Tired of Gods? So Are the Warriors in Gods Will Fall

The 21st century has revolutionized the way we play video games. Titles like Mass Effect and The Witcher III have shown us what is possible when you give players a role in the development of their stories, and what it means to have those choices come with consequences. But what if unlike Mass Effect, you didn’t just have a role in directing a game’s story, but rather were entirely responsible for how it turned out?

This was the ambitious goal behind the creation of Gods Will Fall. This single-player hack-and-slash, dungeon crawler, dark fantasy action-RPG was developed by Clever Beans, a UK based studio that produced games like Wipeout Omega and When Vikings Attack

In a presentation led by Clever Beans lead designer, Mark Wherrett, I was able to learn more about Gods Will Fall’s background and development inspiration. To be quite honest, the game itself did not look super groundbreaking for how ambitious it claims to be, but I found myself wanting to try it out anyway due to its unique design.

The premise of Gods Will Fall is that humanity is tired of their gods’ torturous reign, and are seeking freedom from their tight grip. To that end, a group of warriors sail out to defeat them, but their ships crash and only eight warriors survive. These eight survivors are the ones you will be sending into the ten hand-crafted dungeons occupied by the game’s gods.

According to Wherrett, there isn’t any set order in which you need to challenge these dungeons, although their difficulties do vary. However, you have no way of knowing in what way they’re different, or how difficult they are, and this will be the case in each new playthrough.

Gods Will Fall only lets you send one warrior into a dungeon at a time, which was what made me realize just how much importance the developers had placed in letting players make their own decisions. Each warrior does come with their own set of stats (randomized) and some unique skills to help with the choice, but you don’t have to take these into account at all.

Something worth noting is that each warrior has their own unique background story and character trait! I found this feature particularly interesting, because Clever Beans tied it to how each warrior performs in a dungeon, as well as their reaction to certain outcomes. I’m excited to see how well it translates in the overall gameplay when the game releases.

On the topic of gameplay,  I wasn’t really impressed with what I saw of the combat system during the demo. Mainly because it seemed really simplistic despite there being some mention of it taking inspiration from Demon’s Souls. The dungeons are linear, and the player doesn’t really have much control over how each of the eight warriors develops (their stats are automatically allocated once a dungeon is completed). There is the option to “choose”  their weapons, but it didn’t feel like there was a lot of depth in that decision because stats and skills need to be considered when making that selection. Wherrett did stress that the game is meant to get easier as the player gets more comfortable with the controls and fights, so they purposely did not rely on character customization, but I was still a bit disappointed by what seems like a very hands-off approach.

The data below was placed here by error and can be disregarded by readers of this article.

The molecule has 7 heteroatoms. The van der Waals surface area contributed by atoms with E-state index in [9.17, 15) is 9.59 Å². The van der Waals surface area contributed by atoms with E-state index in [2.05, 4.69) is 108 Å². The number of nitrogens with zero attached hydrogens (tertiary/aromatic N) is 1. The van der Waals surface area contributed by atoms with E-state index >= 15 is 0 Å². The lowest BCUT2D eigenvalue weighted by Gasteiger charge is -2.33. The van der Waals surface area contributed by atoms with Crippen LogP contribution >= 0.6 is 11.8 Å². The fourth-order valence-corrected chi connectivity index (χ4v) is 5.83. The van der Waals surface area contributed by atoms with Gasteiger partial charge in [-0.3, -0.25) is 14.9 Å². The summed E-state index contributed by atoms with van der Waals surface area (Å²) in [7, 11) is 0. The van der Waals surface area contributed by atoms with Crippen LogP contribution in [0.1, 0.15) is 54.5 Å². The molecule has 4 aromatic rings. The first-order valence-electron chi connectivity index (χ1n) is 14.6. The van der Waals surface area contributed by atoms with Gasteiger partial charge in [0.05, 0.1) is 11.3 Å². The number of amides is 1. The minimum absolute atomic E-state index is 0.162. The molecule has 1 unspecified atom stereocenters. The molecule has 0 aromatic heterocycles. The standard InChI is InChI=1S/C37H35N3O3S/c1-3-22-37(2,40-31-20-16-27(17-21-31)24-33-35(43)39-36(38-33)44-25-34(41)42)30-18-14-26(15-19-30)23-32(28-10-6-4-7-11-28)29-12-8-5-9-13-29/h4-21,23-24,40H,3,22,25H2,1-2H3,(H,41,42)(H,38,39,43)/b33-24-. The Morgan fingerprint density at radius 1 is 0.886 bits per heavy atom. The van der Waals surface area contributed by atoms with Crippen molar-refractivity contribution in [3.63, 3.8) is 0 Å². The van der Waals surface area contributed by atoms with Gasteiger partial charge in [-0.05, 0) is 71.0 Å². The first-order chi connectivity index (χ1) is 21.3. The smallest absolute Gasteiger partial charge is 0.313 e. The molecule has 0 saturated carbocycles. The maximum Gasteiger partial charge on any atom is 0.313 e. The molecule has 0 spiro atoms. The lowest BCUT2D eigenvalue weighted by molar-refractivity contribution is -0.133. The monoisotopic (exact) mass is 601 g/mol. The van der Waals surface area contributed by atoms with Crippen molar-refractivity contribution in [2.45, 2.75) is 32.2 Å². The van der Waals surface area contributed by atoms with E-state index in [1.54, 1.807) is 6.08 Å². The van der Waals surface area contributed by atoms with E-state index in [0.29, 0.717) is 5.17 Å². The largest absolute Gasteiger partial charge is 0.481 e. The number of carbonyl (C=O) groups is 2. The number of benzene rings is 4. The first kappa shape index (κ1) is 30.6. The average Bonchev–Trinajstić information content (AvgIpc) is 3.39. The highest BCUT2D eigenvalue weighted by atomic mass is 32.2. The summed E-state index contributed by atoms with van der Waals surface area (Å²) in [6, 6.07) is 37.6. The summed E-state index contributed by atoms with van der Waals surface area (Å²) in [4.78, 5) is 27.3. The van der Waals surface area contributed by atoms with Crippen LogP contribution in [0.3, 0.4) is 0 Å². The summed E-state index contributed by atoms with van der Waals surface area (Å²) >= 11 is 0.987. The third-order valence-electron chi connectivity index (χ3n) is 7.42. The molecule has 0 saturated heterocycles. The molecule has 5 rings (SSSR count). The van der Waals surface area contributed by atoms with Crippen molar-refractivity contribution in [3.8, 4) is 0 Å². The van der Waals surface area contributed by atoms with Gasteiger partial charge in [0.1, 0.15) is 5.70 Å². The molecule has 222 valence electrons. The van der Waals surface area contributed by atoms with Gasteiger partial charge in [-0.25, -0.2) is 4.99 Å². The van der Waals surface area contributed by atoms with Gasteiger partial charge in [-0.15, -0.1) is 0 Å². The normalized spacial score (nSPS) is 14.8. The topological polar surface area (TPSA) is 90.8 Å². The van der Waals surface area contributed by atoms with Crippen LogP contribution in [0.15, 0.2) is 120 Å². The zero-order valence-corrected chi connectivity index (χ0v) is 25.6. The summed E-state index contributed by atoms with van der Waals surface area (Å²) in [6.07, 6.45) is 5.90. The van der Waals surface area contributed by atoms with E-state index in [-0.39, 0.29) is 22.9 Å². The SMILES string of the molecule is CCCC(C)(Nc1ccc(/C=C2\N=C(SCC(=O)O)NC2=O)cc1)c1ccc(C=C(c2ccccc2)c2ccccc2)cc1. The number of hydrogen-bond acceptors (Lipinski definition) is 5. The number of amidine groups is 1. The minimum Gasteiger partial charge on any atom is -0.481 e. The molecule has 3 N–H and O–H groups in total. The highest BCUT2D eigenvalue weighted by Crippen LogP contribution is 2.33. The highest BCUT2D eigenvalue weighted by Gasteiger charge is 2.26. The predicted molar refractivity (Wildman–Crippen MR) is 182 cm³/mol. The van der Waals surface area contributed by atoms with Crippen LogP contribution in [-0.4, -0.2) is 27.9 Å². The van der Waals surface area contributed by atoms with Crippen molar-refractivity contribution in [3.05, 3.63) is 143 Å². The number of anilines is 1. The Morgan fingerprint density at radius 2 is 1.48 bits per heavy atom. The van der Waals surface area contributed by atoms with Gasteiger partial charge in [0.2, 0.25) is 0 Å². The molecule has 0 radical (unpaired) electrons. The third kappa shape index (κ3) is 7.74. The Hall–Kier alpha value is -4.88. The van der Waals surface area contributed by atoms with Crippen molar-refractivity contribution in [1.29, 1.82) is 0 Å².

The footage shared by Clever Beans did show the loot and stats distribution system, and it even highlighted a dungeon tool that allowed the player to choose whether they wanted to risk upgrading their weapon or not. All of these features felt like they were reliant on luck, though, and I’m not sure if that is enough to make for an interesting gaming experience. 

I will say that the dungeons themselves, from what I saw, have a lot of attention to detail. Each is carefully crafted to reflect their respective gods. This is a fun little treat for fans of Celtic mythology, as that is what the game is based around.  I am a huge history buff and can always appreciate when a game goes the extra mile to be historically accurate. Wherrett even shared with us how careful the team was in making sure everything they added fit into the lore.

Overall, I can tell that a lot of love went into the development of Gods Will Fall. The demo served to highlight many of its good points: high replayability, a story-telling experience completely dictated by player choice, and unique dungeons that are interesting to navigate. However, there are definitely some areas of concern. The lack of ability to develop the warriors’ stats to my liking worries me, and some parts of the game felt rather dated. For example, when one of the characters is sent into a dungeon, the others wait outside in what Wherrett called the “Outerworld.” Despite this being the main map, there aren’t any enemies and you can’t really explore it, so it came off as more of a glorified home screen than anything else. 

I hope that the final release proves me wrong and the lack of control over character development is really as inconsequential as Clever Beans claims. I would also be thrilled if they added more to the Outerworld through the use of DLC, especially since they mentioned during the livestream that future DLC with additional dungeons is definite. 

Gods Will Fall will release digitally on January 29th, 2021 for PlayStation 4, Xbox One, Nintendo Switch, PC via Epic Games Store and Steam, and Stadia.


All screenshots are courtesy of Clever Beans.